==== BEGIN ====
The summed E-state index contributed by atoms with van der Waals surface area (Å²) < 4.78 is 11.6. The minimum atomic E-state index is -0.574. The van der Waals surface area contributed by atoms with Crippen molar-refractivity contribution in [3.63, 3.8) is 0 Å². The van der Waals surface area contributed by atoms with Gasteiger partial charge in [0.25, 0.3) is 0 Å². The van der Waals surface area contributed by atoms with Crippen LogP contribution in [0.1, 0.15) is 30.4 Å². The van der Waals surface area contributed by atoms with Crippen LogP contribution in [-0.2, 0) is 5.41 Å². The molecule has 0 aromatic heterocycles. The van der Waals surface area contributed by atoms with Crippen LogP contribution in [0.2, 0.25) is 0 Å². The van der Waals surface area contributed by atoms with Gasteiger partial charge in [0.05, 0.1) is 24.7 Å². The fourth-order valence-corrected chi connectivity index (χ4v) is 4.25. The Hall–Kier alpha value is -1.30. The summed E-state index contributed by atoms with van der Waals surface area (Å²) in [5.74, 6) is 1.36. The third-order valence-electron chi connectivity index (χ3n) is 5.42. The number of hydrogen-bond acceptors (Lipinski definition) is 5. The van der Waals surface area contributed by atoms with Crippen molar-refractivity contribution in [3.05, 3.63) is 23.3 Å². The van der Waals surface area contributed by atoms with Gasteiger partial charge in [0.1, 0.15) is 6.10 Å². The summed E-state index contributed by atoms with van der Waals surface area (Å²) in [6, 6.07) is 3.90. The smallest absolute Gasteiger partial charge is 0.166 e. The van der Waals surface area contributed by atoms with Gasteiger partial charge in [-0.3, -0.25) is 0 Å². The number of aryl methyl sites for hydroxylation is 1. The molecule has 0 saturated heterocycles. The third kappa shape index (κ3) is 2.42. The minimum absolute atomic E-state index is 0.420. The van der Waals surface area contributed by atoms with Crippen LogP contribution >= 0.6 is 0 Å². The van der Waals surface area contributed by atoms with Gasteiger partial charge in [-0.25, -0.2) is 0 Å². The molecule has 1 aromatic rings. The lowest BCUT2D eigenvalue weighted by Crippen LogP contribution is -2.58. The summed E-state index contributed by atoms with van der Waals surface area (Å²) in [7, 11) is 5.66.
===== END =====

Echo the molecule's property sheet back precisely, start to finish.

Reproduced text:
The summed E-state index contributed by atoms with van der Waals surface area (Å²) < 4.78 is 11.6. The minimum atomic E-state index is -0.574. The van der Waals surface area contributed by atoms with Crippen molar-refractivity contribution in [3.63, 3.8) is 0 Å². The van der Waals surface area contributed by atoms with Gasteiger partial charge in [0.25, 0.3) is 0 Å². The van der Waals surface area contributed by atoms with Crippen LogP contribution in [0.1, 0.15) is 30.4 Å². The van der Waals surface area contributed by atoms with Crippen LogP contribution in [-0.2, 0) is 5.41 Å². The molecule has 0 aromatic heterocycles. The van der Waals surface area contributed by atoms with Crippen LogP contribution in [0.2, 0.25) is 0 Å². The van der Waals surface area contributed by atoms with Gasteiger partial charge in [0.05, 0.1) is 24.7 Å². The fourth-order valence-corrected chi connectivity index (χ4v) is 4.25. The Hall–Kier alpha value is -1.30. The summed E-state index contributed by atoms with van der Waals surface area (Å²) in [5.74, 6) is 1.36. The third-order valence-electron chi connectivity index (χ3n) is 5.42. The number of hydrogen-bond acceptors (Lipinski definition) is 5. The van der Waals surface area contributed by atoms with Crippen molar-refractivity contribution in [3.05, 3.63) is 23.3 Å². The van der Waals surface area contributed by atoms with Gasteiger partial charge in [0.1, 0.15) is 6.10 Å². The summed E-state index contributed by atoms with van der Waals surface area (Å²) in [6, 6.07) is 3.90. The smallest absolute Gasteiger partial charge is 0.166 e. The van der Waals surface area contributed by atoms with Gasteiger partial charge in [-0.3, -0.25) is 0 Å². The number of aryl methyl sites for hydroxylation is 1. The molecule has 0 saturated heterocycles. The third kappa shape index (κ3) is 2.42. The minimum absolute atomic E-state index is 0.420. The van der Waals surface area contributed by atoms with Crippen LogP contribution >= 0.6 is 0 Å². The van der Waals surface area contributed by atoms with Gasteiger partial charge in [-0.25, -0.2) is 0 Å². The molecule has 1 aromatic rings. The lowest BCUT2D eigenvalue weighted by Crippen LogP contribution is -2.58. The summed E-state index contributed by atoms with van der Waals surface area (Å²) in [7, 11) is 5.66.